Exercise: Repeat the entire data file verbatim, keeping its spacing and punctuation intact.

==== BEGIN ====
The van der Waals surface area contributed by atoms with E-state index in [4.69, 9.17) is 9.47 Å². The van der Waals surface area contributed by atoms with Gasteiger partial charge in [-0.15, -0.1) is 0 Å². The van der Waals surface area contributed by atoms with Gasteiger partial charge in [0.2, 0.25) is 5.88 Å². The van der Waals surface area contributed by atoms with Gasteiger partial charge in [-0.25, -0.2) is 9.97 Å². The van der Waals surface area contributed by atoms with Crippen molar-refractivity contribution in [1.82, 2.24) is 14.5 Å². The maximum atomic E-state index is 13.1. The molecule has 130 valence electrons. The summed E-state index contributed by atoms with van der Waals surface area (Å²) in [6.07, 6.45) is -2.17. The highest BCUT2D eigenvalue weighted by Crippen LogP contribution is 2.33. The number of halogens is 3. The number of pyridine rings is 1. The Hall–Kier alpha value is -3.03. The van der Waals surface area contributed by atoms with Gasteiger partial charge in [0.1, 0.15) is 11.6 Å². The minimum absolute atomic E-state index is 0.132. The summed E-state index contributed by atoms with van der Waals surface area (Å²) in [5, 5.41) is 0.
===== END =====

The van der Waals surface area contributed by atoms with E-state index in [4.69, 9.17) is 9.47 Å². The van der Waals surface area contributed by atoms with Gasteiger partial charge in [-0.15, -0.1) is 0 Å². The van der Waals surface area contributed by atoms with Gasteiger partial charge in [0.2, 0.25) is 5.88 Å². The van der Waals surface area contributed by atoms with Gasteiger partial charge in [-0.25, -0.2) is 9.97 Å². The van der Waals surface area contributed by atoms with Crippen molar-refractivity contribution in [1.82, 2.24) is 14.5 Å². The maximum atomic E-state index is 13.1. The molecule has 130 valence electrons. The summed E-state index contributed by atoms with van der Waals surface area (Å²) in [6.07, 6.45) is -2.17. The highest BCUT2D eigenvalue weighted by Crippen LogP contribution is 2.33. The number of halogens is 3. The number of pyridine rings is 1. The Hall–Kier alpha value is -3.03. The van der Waals surface area contributed by atoms with Gasteiger partial charge in [0.1, 0.15) is 11.6 Å². The minimum absolute atomic E-state index is 0.132. The summed E-state index contributed by atoms with van der Waals surface area (Å²) in [5, 5.41) is 0.